When I get a thought in my head to do something, I usually follow through; no matter how crazy or indifferent it is.
In this case I was looking to complete a mini media center (HTPC) setup in my living room that would provide full computer access with wireless connectivity to the internet, my main PC and my netbook. In essence my goal was to lay back in the recliner and be able to browse the internet, stream media (and movies) from the internet, play my music and movie collection, play a game or two, check my email, check the blog, etc… You get the idea.
You are probably wondering why I would want a “mini” media setup instead of a full blown super large screen media setup? Well, here is the problem and the word spelled out is “w-i-f-e”. See, we have an oak TV cabinet (that is like the foundation of our relationship) that will only accomodate a TV the size of approximately 26” to 30” and no way was anything going to replace the cabinet. Also, I wanted to keep cost to a minimum.
So here is what I did (step-by-step) to create my “lay back in the recliner media center” using the confines of the oak TV cabinet.
The current TV had to go. I replaced it with a LG M2762D-PM Glossy Black 27″ 5ms 1080p HDMI Widescreen LCD Monitor with TV Tuner 300 cd/m2 DC 50000:1 [ SEE HERE ] . In short this Monitor/TV has hi-def capability, very good ratings, numerous connections and a nice remote to toggle between TV and computer. This monitor/tv fit nicely into the oak cabinet and connected to an existing DVD/VHS player, that was already in the cabinet.
A nettop is a very small form factor, inexpensive, low-wattage desktop computer designed for basic tasks such as surfing the Internet, accessing web-based applications, document processing, and audio/video playback. – Wikipedia
The Lenovo Ideacentre Q150 sports an Intel ® Atom Dual Core processor D510 (1.66GHz, 1MB L2 Cache), 2 GB DDR2 667 (2GB max), 250 GB, 5400 RPM, HDMI NVIDIA ION Graphics Processor with 512MB graphics, Full HD (1080p) support, Wireless network ready, Handheld wireless multimedia remote with trackball mouse and keyboard Windows 7 Home Premium 32 Bit.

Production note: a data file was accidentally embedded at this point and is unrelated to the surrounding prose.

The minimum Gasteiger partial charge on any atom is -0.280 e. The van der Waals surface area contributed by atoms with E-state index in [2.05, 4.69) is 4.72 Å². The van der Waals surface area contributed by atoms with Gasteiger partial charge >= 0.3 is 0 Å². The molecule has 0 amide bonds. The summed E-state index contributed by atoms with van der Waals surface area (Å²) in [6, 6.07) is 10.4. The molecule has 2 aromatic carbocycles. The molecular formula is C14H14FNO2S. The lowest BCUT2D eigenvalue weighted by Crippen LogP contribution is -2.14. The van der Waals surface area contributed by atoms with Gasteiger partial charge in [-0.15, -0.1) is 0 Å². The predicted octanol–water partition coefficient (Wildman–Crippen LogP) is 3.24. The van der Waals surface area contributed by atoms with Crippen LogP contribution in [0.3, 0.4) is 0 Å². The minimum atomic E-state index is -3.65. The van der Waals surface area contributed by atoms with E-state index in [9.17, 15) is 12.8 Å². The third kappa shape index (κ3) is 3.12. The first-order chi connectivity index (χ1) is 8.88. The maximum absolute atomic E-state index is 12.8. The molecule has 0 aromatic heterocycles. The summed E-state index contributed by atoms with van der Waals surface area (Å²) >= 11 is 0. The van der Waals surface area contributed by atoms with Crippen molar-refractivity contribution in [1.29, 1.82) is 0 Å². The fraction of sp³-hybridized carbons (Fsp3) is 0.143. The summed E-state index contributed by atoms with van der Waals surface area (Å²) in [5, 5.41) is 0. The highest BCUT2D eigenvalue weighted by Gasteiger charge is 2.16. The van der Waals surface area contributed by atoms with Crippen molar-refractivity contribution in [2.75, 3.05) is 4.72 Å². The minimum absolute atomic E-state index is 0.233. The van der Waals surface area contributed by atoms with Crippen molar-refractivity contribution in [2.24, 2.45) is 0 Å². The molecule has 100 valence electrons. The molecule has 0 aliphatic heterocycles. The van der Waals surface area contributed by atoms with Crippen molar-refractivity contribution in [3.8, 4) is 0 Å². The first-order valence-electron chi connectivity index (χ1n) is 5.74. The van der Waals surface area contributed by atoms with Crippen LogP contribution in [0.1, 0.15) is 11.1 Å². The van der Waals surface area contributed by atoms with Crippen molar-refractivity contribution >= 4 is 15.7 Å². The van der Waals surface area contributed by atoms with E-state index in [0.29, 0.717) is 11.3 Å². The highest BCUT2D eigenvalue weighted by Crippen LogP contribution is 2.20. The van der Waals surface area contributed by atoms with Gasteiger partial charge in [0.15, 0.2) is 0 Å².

Now comes cool part #1. The Lenovo Ideacentre Q150 shown above can be removed from its’ stand and mounted directly to the rear of the monitor using a bracket included in the package. That is exactly what I did. In essence, I now have an “all-in-one” PC. I then connected the Lenovo Nettop to the HDMI port on the TV for hi-def. Again, everything still fitting nicely in the oak TV cabinet.
Now comes cool part #2. The multimedia remote that you see above is slightly larger than the palm of my hand; yet it is a keyboard and trackball mouse all wrapped up in one. Took some getting used to, but I love this little bugger. What a great idea from Lenovo.
Now comes cool part #3. The only thing I did not like about the monitor was the built in speakers. I would rate them as average, but I needed better. No way could I ask “w-i-f-e” for any more money. Then it hit me. We have a Bose Wave Music System that we purchased years ago and the sound from this thing is absolutely awesome (for such a small package). I started exploring this option and found that I could patch the sound from the TV and the Nettop into the Bose. To make it work in the oak TV cabinet, the LG monitor/tv with the attached Lenovo Nettop sat perfectly on top of the Bose; and the black color scheme of the monitor and Bose matched nicely to make it appear as an “all-in-one” system.
Now comes cool part #4. I attached an external Western Digital My Passport 250 GB drive to the Lenovo nettop (that I already had) for more storage capacity and setup the nettop to be remotely (and wirelessly) managed from my main desktop computer (using UltraVNC). If you have a network in your home, wireless or hardwired, I highly recommend setting up remote access from a main PC. You can then easily manage your networked PC’s from one location.
Now comes cool part #5. When using a setup such as this from a distance across the room, seeing the text on the screen when browsing the internet or performing other Windows functions can be a chore; especially when your eyes are going south like mine. The solution here was the Windows 7 maginifier tool that can be found under “Ease of Access” on the Windows 7 menu. The magnifier tool provides the option to magnify the entire screen or just portions of it.
In the end, I am very satisfied with this setup and that it met the specifications, as set forth by “w-i-f-e”. The “w-i-f-e” is quite happy and I think impressed (even though she will not break down and tell me that).
Spend some of your hot summer day, in the cool, reading Geek Squeaks’. If you have an interest in computers and information technology or you just want to learn something NEW, then these sites is where it is at.
If you are a member of the What’s On My PC blogroll and you posted an article within the past 7 days, expect to see a link to your blog on Geek Squeaks’. It is my way of saying “Thank You” to my fellow bloggers; AND, my way of visiting each and every blog to read the “best of the best”!
How do they do it? Each week I select links to articles from the sites (blogs) that are composed by the authors who are associated with the What’s On My PC blogroll. The quality and content is amazing and serves as an excellent learning source for those who have the computer and information technology bug. Please, I encourage you to visit these sites.